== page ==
Highlights from the year
• Revenue increased by 11.3% to R2.8 billion
• Gross profit increased by 6.1%
• EBITDA decreased marginally by 0.4% to R133.9 million
• Profit after tax increased by 7.6% to R98.5 million
• Headline earnings per share increased by 7.0% to 42.8 cents
• NAV per share increased by 21.5% to 237 cents per share
• Net tangible asset value per share increased by 18.7% to 159 cents per share
• Net interest-bearing debt to total assets is 28% (2016: 27%)
15 March 2018, Johannesburg – Workforce Holdings, the listed human capital services company, whose subsidiaries provide employment, training, healthcare, wellness, financial services and lifestyle benefits to individuals and their employers, covering all industry sectors of the economy, today released results for the year-ended 31 December 2017. Not withstanding the tough trading and economic environment in 2017, the group’s results continued to show solid, albeit modest, growth and again highlighted the resilience of Workforce’s diversified business model.
Revenue for the year increased by 11.3% to R2.8 billion (2016: R2.5 billion), of which 4,6% is attributable to organic growth, with the remaining growth resulting from acquisitions.
Lower gross margins of 22.6% (2016: 23.7%) resulted due to the conclusion of several large infrastructure projects in 2017 and a challenging recruitment environment reduced EBITDA marginally to R133.9 million (2016: R134.4 million).
Operating expenses, including costs from acquisitions, increased by 11.1% resulting in an unchanged operating expense to turnover ratio of 18.3% (2016: 18.3%). Organic operating expenses only increased by 2.9%. Debtor’s impairments were, however, at improved levels compared to the comparative period. Excluding debtor’s impairments, organic operating expenses increased by 8,8% compared to the comparative period.
Profit after tax increased by 7.6% to R98.5 million (2016: R91.6 million) and headline earnings per share increased by 7.0% to 42.8 cents per share (2016: 40.0 cps).
“We are proud that the group continues to make a meaningful and sustainable difference to people’s lives. We are providing permanent employment to 1 343 employees, remunerating 34 241 assignees weekly, training 137 000 people annually, facilitating 4 600 learnership and internship programmes, insuring over 36 277 lifestyle benefit policies and conducting over 71 396 medical examinations through our 26 operating brands, network of 103 branches and 18 training centres across South Africa,” said Philip Froom, Group CEO of Workforce.
Operational structure and review
During the year under review, Workforce consolidated its previous five reporting segments into three segments – the three segments now being: Staffing and Outsourcing, Training and Consulting, and Financial and Healthcare. According to Froom, this provides for a better representation of the current core trading areas of the group and allows for a simpler understanding and communication of the performance of the business.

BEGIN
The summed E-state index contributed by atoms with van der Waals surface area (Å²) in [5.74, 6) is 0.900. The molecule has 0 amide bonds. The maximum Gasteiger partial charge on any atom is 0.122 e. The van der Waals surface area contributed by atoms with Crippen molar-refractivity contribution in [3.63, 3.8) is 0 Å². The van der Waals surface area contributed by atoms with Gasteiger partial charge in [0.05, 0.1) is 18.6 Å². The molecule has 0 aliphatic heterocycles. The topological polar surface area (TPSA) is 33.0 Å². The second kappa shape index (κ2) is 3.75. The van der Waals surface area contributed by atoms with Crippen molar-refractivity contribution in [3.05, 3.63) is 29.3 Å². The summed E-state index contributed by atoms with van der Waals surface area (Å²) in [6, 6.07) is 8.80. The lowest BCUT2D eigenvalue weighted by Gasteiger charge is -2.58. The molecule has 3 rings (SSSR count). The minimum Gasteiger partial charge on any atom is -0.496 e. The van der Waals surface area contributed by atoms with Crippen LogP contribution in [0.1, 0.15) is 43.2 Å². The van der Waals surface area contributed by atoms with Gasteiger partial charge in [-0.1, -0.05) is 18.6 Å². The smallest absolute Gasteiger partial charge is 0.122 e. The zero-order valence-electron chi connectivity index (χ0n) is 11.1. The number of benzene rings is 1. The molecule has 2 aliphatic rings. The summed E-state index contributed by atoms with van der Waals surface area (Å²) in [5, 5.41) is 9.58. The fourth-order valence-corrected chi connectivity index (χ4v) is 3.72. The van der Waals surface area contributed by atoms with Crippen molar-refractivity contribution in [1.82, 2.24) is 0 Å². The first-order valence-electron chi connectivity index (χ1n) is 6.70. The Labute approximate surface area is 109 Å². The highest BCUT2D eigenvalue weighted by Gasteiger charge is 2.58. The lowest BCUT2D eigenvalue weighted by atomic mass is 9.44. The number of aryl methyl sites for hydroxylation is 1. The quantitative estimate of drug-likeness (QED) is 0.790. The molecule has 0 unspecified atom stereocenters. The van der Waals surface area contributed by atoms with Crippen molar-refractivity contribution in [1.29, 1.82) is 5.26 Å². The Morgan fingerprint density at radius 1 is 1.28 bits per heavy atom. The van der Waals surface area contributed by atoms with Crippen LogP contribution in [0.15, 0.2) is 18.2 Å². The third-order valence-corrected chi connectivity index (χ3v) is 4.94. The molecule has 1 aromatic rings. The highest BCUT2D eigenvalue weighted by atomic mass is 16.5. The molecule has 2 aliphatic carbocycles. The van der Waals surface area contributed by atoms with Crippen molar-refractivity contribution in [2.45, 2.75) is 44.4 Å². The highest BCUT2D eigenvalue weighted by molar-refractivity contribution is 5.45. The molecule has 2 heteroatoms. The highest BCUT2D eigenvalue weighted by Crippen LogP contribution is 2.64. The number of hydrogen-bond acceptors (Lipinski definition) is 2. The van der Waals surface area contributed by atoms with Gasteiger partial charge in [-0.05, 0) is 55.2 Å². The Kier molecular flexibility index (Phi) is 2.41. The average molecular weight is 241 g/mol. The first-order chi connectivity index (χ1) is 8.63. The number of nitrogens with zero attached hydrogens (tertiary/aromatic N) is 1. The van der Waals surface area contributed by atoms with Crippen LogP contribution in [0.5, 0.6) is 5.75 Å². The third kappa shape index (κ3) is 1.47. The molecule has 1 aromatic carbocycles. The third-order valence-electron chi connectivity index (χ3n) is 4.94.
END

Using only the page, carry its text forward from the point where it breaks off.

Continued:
The Staffing and Outsourcing segment accounts for 81% of EBITDA prior to central costs (2016: 82%). Recent acquisitions have contributed to the Training and Consulting segment now accounting for 11% of total EBITDA (2016: 10%). The Financial and Healthcare segment contributed 8% to EBITDA (2016: 8%).
“The growth in our Training and Consulting segment is particularly pleasing considering that this segment has grown from a contribution of 2% of our total EBITDA just two years ago to the current 11%. South Africa experiences significant skills shortages and this segment is a strategic focus area for us for both organic and acquisitive growth,” said Froom.
The Group indicated that pending labour legislation including the Constitutional Court ruling on the ‘Deeming provision’ and the introduction of the National Minimum Wage in May 2018, afforded it the opportunity to actively engage with clients and provide them with robust solutions to meet the changing regulatory landscape.
“Workforce is committed to facilitating employment by enabling a flexible workforce for corporates while simultaneously ensuring protection of workers’ rights in terms of fair remuneration, pay parity, employee benefits and opportunities for growth and development.”
Froom went on to explain that the world of work is constantly changing. “In an increasingly competitive and regulated environment, companies need to be flexible and as a result, they tend to focus more on their core activities, increasingly outsourcing human capital management activities.”
The Temporary Employment Service (“TES”) industry has created more jobs in the South African economy than any other industry since 1995. Furthermore, the TES industry employs far more youth than any other industry of the economy. This is crucial as more than 50% of the current youth in South Africa is unemployed.
“Many of the assignees Workforce places into employment are the ‘vulnerable’ – in other words, the youth, people with disabilities and the unemployed or first-time job seekers. Although we are driven commercially, we are proud of the meaningful societal impact we make,” Froom said.
He concluded by saying that several initiatives and partnerships between government and business are underway to spur growth and create jobs, and government’s progress on its delayed infrastructure development plans should result in further demand for the group’s services.